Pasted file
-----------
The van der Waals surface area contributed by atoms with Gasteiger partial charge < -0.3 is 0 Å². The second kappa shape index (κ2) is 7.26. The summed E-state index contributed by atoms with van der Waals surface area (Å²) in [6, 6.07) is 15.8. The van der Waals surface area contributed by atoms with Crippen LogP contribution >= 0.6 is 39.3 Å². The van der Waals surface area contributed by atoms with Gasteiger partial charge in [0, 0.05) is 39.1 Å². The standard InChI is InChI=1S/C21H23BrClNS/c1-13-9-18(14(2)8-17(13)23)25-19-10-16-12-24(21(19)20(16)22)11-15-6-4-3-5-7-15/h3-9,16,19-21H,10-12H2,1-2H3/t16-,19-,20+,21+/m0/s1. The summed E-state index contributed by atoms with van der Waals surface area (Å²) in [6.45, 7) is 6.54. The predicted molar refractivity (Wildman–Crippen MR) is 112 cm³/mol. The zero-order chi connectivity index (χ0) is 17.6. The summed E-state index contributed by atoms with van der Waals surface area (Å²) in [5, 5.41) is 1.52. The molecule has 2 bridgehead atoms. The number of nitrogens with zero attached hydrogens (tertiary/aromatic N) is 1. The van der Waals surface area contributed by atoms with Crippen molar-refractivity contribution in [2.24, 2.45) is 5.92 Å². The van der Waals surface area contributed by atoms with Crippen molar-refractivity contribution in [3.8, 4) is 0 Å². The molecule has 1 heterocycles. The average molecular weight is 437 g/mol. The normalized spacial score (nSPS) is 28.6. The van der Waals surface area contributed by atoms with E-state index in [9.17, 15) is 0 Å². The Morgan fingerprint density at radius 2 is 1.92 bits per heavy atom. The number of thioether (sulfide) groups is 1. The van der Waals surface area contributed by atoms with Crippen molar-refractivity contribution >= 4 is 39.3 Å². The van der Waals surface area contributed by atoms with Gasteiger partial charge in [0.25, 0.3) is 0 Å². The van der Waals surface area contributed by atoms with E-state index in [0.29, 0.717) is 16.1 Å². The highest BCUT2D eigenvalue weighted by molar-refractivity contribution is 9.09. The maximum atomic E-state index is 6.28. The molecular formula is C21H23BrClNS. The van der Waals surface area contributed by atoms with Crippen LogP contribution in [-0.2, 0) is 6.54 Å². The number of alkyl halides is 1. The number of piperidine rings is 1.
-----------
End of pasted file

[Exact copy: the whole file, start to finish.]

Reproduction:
The van der Waals surface area contributed by atoms with Gasteiger partial charge < -0.3 is 0 Å². The second kappa shape index (κ2) is 7.26. The summed E-state index contributed by atoms with van der Waals surface area (Å²) in [6, 6.07) is 15.8. The van der Waals surface area contributed by atoms with Crippen LogP contribution >= 0.6 is 39.3 Å². The van der Waals surface area contributed by atoms with Gasteiger partial charge in [0, 0.05) is 39.1 Å². The standard InChI is InChI=1S/C21H23BrClNS/c1-13-9-18(14(2)8-17(13)23)25-19-10-16-12-24(21(19)20(16)22)11-15-6-4-3-5-7-15/h3-9,16,19-21H,10-12H2,1-2H3/t16-,19-,20+,21+/m0/s1. The summed E-state index contributed by atoms with van der Waals surface area (Å²) in [6.45, 7) is 6.54. The predicted molar refractivity (Wildman–Crippen MR) is 112 cm³/mol. The zero-order chi connectivity index (χ0) is 17.6. The summed E-state index contributed by atoms with van der Waals surface area (Å²) in [5, 5.41) is 1.52. The molecule has 2 bridgehead atoms. The number of nitrogens with zero attached hydrogens (tertiary/aromatic N) is 1. The van der Waals surface area contributed by atoms with Crippen molar-refractivity contribution in [2.24, 2.45) is 5.92 Å². The van der Waals surface area contributed by atoms with Crippen molar-refractivity contribution in [3.8, 4) is 0 Å². The molecule has 1 heterocycles. The average molecular weight is 437 g/mol. The normalized spacial score (nSPS) is 28.6. The van der Waals surface area contributed by atoms with E-state index in [9.17, 15) is 0 Å². The Morgan fingerprint density at radius 2 is 1.92 bits per heavy atom. The number of thioether (sulfide) groups is 1. The van der Waals surface area contributed by atoms with Crippen molar-refractivity contribution >= 4 is 39.3 Å². The van der Waals surface area contributed by atoms with Gasteiger partial charge in [0.25, 0.3) is 0 Å². The van der Waals surface area contributed by atoms with E-state index in [0.29, 0.717) is 16.1 Å². The highest BCUT2D eigenvalue weighted by molar-refractivity contribution is 9.09. The maximum atomic E-state index is 6.28. The molecular formula is C21H23BrClNS. The van der Waals surface area contributed by atoms with Crippen LogP contribution in [-0.2, 0) is 6.54 Å². The number of alkyl halides is 1. The number of piperidine rings is 1.